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World Voice Day: How to protect your most important teaching tool

On World Voice Day, a former drama teacher shares his tips for looking after your voice and avoiding vocal strain in the classroom

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On World Voice Day, a former drama teacher shares his tips for looking after your voice and avoiding vocal strain in the classroom

Forget interactive whiteboards and clever progress-tracking spreadsheets. The most important tool in any classroom is the teacher's voice. What other tool can explain, encourage, challenge and reprimand?

But like any part of our bodies, our voices need to be looked after.

A 2008 study into vocal problems in the teaching profession, undertaken by the Royal National Institute for Deaf People, found that teachers in 59 per cent of schools surveyed had suffered vocal strain, with almost 73,000 teaching days per year lost through voice-related complaints.

Given these figures, it is important that all teachers understand what they need to do to protect their most powerful teaching tool. 

The following "three Ps" of effective use can make all the difference:

Preparation

As with most things in life, preparation is key. But how many of us do anything to prepare our voices?

Just like Usain Bolt wouldn't dream of running 100m without warming up, professional voice practitioners, such as actors and singers, spend prolonged periods in preparation. Warming up the various speech components is vital for the effective and safe use of the voice.

First, make sure that you are relaxed. Muscular tension can lead to inefficient voice production and potential strain and injury. Start with some shoulder shrugs and neck rolls to loosen up the neck and shoulders before moving on to the face and neck.

Try tightening and releasing all of your facial muscles. Exaggerated yawning and smiling will also help to loosen up the face and jaw.

Production

Voice is produced by the interaction of your diaphragm, larynx, nose and mouth. While the diaphragm ensures sufficient power to produce the voice and the larynx controls the vocal cords, the nose and mouth enable the sound to resonate.

Posture affects all aspects of diaphragmatic breathing, which is why you would usually stand to sing and should do so when teaching, where possible. Shallow breathing leads to strained voice production, making effective projection impossible and increasing the risk of injury.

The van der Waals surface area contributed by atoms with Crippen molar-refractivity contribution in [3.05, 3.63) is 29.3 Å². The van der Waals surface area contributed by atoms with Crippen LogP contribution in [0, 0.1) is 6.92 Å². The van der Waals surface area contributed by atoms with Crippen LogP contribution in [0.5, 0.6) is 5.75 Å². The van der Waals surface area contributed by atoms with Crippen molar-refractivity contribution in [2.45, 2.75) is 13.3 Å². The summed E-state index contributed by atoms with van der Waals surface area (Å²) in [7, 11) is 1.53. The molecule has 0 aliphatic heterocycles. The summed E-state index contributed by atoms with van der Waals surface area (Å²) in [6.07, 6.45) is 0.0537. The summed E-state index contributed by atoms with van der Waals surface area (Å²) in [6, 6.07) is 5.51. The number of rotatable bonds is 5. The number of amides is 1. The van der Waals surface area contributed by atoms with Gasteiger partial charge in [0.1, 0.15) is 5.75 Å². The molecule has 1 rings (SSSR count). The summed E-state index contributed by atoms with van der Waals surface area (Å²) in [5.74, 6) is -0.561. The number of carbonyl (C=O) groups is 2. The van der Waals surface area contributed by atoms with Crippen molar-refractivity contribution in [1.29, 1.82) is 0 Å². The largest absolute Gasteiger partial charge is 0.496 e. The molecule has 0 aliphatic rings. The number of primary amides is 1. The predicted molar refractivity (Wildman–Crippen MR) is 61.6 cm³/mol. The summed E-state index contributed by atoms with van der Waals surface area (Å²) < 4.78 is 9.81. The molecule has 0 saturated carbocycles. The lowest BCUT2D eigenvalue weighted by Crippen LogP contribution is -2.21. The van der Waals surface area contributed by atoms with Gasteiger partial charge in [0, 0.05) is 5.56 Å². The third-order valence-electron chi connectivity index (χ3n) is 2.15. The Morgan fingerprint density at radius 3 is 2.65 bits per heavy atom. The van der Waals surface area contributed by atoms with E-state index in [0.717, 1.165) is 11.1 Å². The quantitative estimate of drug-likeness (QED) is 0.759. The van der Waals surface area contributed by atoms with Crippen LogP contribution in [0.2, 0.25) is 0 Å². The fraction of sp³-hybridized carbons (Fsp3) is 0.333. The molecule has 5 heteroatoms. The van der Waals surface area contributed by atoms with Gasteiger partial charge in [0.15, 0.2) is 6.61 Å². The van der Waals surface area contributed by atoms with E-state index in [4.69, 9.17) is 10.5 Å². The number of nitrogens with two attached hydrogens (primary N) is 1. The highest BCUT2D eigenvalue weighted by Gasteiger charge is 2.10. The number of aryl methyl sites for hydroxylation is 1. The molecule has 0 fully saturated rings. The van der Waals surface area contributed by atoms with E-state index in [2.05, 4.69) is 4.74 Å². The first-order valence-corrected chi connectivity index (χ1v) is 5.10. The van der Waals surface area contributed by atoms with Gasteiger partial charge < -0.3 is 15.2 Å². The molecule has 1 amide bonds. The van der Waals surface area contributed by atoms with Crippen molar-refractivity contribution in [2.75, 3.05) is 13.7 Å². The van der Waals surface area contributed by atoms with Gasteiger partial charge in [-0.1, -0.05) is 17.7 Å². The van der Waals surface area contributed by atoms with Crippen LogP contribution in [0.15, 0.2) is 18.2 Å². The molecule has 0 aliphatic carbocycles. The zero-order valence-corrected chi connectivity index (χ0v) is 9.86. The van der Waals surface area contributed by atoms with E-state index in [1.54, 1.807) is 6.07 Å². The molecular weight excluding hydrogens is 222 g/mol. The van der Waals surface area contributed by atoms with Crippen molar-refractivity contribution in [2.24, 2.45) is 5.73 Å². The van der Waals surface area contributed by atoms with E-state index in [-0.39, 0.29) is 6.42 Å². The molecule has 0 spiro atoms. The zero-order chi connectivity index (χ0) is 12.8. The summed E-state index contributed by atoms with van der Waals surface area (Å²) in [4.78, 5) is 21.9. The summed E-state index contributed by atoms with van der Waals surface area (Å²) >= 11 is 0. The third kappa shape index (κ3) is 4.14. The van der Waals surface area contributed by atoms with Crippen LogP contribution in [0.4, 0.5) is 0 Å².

To encourage effective production, start by standing with your hands on your stomach. Breathe in slowly to a silent count of five, focusing on feeling your stomach rising. Then release the breath to the same count, focusing on feeling your stomach fall.

Next, make long vowel sounds ("aaaa", "oooo", etc) and then pick a few consonants and focus on the production of their sounds.

Protection

The physical environment can affect acoustics dramatically . It is important that you adapt the way in which you use your voice as necessary. Large spaces, for example, can produce echoes.

Overcome this problem by slowing down and clearly enunciating your speech, rather than increasing its volume. Using a mixture of verbal and non-verbal signals to gain attention can also be helpful.

Most importantly, be aware of early signs of problems and seek medical advice if the symptoms don't clear up within a fortnight. 

For further information, check out the Voice Care Network UK and the NUT teaching union's advice on voice care.

16 April 2016 is World Voice Day.

Jason Dickinson is a former English and drama teacher. He works as a freelance writer, NQT external mentor and NUT assistant division secretary. He tweets at @writeonjason

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